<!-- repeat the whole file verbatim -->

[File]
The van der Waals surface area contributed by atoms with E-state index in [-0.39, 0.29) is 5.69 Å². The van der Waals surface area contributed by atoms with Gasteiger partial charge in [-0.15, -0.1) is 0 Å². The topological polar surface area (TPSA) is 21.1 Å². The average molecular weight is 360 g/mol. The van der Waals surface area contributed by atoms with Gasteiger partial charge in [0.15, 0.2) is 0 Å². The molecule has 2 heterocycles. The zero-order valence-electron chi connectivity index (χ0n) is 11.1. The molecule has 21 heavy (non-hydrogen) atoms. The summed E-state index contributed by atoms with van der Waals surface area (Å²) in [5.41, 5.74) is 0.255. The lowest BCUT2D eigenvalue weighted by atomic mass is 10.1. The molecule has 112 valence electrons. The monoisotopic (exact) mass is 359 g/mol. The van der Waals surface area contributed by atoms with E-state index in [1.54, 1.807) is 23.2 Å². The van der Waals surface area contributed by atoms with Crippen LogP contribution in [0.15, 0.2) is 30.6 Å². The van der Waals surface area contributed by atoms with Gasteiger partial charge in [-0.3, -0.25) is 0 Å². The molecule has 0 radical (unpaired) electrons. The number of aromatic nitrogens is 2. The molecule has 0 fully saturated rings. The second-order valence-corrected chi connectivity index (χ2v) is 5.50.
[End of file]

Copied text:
The van der Waals surface area contributed by atoms with E-state index in [-0.39, 0.29) is 5.69 Å². The van der Waals surface area contributed by atoms with Gasteiger partial charge in [-0.15, -0.1) is 0 Å². The topological polar surface area (TPSA) is 21.1 Å². The average molecular weight is 360 g/mol. The van der Waals surface area contributed by atoms with Gasteiger partial charge in [0.15, 0.2) is 0 Å². The molecule has 2 heterocycles. The zero-order valence-electron chi connectivity index (χ0n) is 11.1. The molecule has 21 heavy (non-hydrogen) atoms. The summed E-state index contributed by atoms with van der Waals surface area (Å²) in [5.41, 5.74) is 0.255. The lowest BCUT2D eigenvalue weighted by atomic mass is 10.1. The molecule has 112 valence electrons. The monoisotopic (exact) mass is 359 g/mol. The van der Waals surface area contributed by atoms with E-state index in [1.54, 1.807) is 23.2 Å². The van der Waals surface area contributed by atoms with Crippen LogP contribution in [0.15, 0.2) is 30.6 Å². The van der Waals surface area contributed by atoms with Gasteiger partial charge in [-0.3, -0.25) is 0 Å². The molecule has 0 radical (unpaired) electrons. The number of aromatic nitrogens is 2. The molecule has 0 fully saturated rings. The second-order valence-corrected chi connectivity index (χ2v) is 5.50.